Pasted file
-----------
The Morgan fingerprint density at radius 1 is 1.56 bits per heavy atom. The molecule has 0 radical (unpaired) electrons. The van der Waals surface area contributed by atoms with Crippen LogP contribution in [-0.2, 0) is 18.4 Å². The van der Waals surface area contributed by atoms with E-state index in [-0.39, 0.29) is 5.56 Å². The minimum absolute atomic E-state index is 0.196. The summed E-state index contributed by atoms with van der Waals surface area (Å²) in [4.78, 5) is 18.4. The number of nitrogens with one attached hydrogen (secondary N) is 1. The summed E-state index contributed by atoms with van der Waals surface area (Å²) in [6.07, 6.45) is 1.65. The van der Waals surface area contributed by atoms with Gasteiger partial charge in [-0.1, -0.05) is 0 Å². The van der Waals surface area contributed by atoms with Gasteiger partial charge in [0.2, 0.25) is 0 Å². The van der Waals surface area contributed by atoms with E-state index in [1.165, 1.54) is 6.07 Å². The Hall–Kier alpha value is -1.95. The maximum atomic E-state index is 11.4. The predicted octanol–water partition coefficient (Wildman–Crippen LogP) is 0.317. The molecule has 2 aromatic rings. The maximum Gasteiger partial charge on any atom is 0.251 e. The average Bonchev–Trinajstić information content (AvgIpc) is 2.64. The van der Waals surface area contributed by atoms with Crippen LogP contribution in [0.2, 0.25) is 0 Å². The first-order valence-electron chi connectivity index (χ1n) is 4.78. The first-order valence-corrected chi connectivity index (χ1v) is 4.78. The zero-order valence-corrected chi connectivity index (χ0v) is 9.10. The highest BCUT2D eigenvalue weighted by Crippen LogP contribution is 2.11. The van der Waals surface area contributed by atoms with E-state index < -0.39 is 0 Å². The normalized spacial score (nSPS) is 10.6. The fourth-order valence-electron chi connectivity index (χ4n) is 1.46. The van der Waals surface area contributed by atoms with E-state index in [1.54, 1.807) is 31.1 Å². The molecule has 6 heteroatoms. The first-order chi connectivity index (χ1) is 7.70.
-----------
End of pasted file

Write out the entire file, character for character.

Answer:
The Morgan fingerprint density at radius 1 is 1.56 bits per heavy atom. The molecule has 0 radical (unpaired) electrons. The van der Waals surface area contributed by atoms with Crippen LogP contribution in [-0.2, 0) is 18.4 Å². The van der Waals surface area contributed by atoms with E-state index in [-0.39, 0.29) is 5.56 Å². The minimum absolute atomic E-state index is 0.196. The summed E-state index contributed by atoms with van der Waals surface area (Å²) in [4.78, 5) is 18.4. The number of nitrogens with one attached hydrogen (secondary N) is 1. The summed E-state index contributed by atoms with van der Waals surface area (Å²) in [6.07, 6.45) is 1.65. The van der Waals surface area contributed by atoms with Gasteiger partial charge in [-0.1, -0.05) is 0 Å². The van der Waals surface area contributed by atoms with Gasteiger partial charge in [0.2, 0.25) is 0 Å². The van der Waals surface area contributed by atoms with E-state index in [1.165, 1.54) is 6.07 Å². The Hall–Kier alpha value is -1.95. The maximum atomic E-state index is 11.4. The predicted octanol–water partition coefficient (Wildman–Crippen LogP) is 0.317. The molecule has 2 aromatic rings. The maximum Gasteiger partial charge on any atom is 0.251 e. The average Bonchev–Trinajstić information content (AvgIpc) is 2.64. The van der Waals surface area contributed by atoms with Crippen LogP contribution in [0.2, 0.25) is 0 Å². The first-order valence-electron chi connectivity index (χ1n) is 4.78. The first-order valence-corrected chi connectivity index (χ1v) is 4.78. The zero-order valence-corrected chi connectivity index (χ0v) is 9.10. The highest BCUT2D eigenvalue weighted by Crippen LogP contribution is 2.11. The van der Waals surface area contributed by atoms with E-state index < -0.39 is 0 Å². The normalized spacial score (nSPS) is 10.6. The fourth-order valence-electron chi connectivity index (χ4n) is 1.46. The van der Waals surface area contributed by atoms with E-state index in [1.54, 1.807) is 31.1 Å². The molecule has 6 heteroatoms. The first-order chi connectivity index (χ1) is 7.70.